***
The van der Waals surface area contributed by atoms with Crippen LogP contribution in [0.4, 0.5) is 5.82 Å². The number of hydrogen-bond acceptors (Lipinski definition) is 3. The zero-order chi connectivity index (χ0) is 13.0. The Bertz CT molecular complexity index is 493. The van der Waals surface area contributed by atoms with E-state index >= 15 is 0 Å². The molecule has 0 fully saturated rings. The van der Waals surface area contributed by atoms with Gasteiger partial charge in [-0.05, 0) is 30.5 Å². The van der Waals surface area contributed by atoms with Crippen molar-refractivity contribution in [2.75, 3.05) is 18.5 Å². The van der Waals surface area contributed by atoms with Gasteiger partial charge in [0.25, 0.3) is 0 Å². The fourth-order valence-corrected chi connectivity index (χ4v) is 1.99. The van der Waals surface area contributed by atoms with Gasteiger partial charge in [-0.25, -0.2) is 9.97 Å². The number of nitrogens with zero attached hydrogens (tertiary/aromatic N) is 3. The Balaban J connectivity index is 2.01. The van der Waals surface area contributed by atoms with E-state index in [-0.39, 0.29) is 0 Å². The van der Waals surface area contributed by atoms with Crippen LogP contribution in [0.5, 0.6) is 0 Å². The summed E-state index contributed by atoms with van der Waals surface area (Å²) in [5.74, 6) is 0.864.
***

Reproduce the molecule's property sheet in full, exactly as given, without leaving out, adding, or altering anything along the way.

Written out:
The van der Waals surface area contributed by atoms with Crippen LogP contribution in [0.4, 0.5) is 5.82 Å². The number of hydrogen-bond acceptors (Lipinski definition) is 3. The zero-order chi connectivity index (χ0) is 13.0. The Bertz CT molecular complexity index is 493. The van der Waals surface area contributed by atoms with E-state index >= 15 is 0 Å². The molecule has 0 fully saturated rings. The van der Waals surface area contributed by atoms with Gasteiger partial charge in [-0.05, 0) is 30.5 Å². The van der Waals surface area contributed by atoms with Crippen molar-refractivity contribution in [2.75, 3.05) is 18.5 Å². The van der Waals surface area contributed by atoms with Gasteiger partial charge in [0.25, 0.3) is 0 Å². The fourth-order valence-corrected chi connectivity index (χ4v) is 1.99. The van der Waals surface area contributed by atoms with Gasteiger partial charge in [-0.25, -0.2) is 9.97 Å². The number of nitrogens with zero attached hydrogens (tertiary/aromatic N) is 3. The Balaban J connectivity index is 2.01. The van der Waals surface area contributed by atoms with E-state index in [-0.39, 0.29) is 0 Å². The van der Waals surface area contributed by atoms with Crippen LogP contribution in [0.5, 0.6) is 0 Å². The summed E-state index contributed by atoms with van der Waals surface area (Å²) in [5.74, 6) is 0.864.